Two Turkish journalists arrested this week for their coverage of arms trafficking to Islamist rebels in Syria urged the European Union not to compromise on human rights, as it seeks an agreement with Ankara to help stem refugee flows to Europe.
European diplomats have been measured in their criticism of media freedom in Turkey, and President Tayyip Erdo?an’s increasingly authoritarian rule, recognizing the West needs Turkish help on the migrant crisis, and as an ally in the US-led coalition against Islamic State.
European and Turkish officials hope EU leaders and Turkey’s Prime Minister Ahmet Davuto?lu will sign a deal to ease the migrant crisis today (29 November).
Europe is hoping to finalise a deal with Ankara – a NATO member and a candidate for EU membership – on the refugee crisis at a summit this weekend.
Writing from Silivri prison near Istanbul, Can Dündar, editor-in-chief of the Cumhuriyet newspaper, which is left-wing, secular and often critical of the government, and senior editor Erdem Gül, said in a letter to EU leaders that they hope Sunday’s meeting results in a lasting solution, adding:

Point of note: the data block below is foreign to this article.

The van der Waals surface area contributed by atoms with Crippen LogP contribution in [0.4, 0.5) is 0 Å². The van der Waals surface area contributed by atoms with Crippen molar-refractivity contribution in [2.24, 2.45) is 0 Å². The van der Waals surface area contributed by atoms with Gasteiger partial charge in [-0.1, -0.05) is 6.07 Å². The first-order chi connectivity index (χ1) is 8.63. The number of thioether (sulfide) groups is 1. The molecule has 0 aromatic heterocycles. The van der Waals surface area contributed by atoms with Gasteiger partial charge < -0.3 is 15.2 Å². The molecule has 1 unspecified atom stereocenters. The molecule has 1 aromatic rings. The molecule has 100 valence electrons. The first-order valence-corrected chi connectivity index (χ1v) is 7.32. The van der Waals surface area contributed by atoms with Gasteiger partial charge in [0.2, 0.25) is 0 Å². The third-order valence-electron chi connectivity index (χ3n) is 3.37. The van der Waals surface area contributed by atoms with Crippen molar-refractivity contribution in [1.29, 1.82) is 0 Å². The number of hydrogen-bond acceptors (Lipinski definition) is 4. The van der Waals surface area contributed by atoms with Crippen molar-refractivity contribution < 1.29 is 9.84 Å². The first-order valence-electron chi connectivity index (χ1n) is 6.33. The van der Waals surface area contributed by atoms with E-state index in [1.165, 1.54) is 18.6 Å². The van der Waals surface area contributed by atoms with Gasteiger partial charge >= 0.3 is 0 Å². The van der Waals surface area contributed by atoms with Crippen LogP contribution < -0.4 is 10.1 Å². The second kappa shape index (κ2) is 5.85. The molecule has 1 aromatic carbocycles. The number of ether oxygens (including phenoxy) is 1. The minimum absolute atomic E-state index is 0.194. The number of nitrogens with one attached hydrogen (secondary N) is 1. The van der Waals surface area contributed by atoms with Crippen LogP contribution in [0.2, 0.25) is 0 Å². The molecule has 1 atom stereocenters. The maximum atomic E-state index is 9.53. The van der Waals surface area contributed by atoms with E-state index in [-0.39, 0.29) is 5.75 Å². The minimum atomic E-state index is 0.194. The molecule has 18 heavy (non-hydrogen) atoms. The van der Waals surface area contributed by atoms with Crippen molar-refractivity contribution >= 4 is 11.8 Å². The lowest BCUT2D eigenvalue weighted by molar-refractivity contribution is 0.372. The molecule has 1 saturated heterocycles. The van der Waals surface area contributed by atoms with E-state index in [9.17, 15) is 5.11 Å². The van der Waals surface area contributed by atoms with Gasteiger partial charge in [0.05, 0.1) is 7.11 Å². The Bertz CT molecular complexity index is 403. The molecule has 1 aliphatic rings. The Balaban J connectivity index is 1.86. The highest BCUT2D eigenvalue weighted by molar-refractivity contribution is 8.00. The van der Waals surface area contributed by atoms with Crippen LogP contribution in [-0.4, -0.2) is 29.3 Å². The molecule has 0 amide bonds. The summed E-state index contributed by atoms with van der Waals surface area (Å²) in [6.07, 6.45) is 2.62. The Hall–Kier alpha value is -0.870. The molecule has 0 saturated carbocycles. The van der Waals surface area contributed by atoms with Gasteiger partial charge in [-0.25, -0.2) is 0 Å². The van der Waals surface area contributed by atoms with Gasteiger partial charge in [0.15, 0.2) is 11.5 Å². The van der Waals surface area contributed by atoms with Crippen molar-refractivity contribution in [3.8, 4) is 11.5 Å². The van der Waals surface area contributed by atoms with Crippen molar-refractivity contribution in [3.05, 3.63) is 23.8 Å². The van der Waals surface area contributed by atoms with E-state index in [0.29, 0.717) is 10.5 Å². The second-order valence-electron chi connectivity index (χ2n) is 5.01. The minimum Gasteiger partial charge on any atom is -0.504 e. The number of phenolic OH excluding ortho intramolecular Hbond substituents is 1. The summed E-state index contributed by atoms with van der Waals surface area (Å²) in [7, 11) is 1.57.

“We would also like to hope that your desire to end the crisis will not stand in the way of your sensitivity towards human rights, freedom of press and expression as fundamental values of the Western world.”
The two also wrote to German Chancellor Angela Merkel, a spokesman for the German government confirmed.
A court on Thursday (26 November) ordered the arrest of the two journalists over the publication of footage purporting to show the MIT, Turkey’s state intelligence agency, helping send weapons to radical Muslim groups in Syria.
The US embassy criticized the arrests, and the Council of Europe’s Commissioner for Human Rights, Nils Muiznieks, described them as “another blow to media freedom in Turkey”.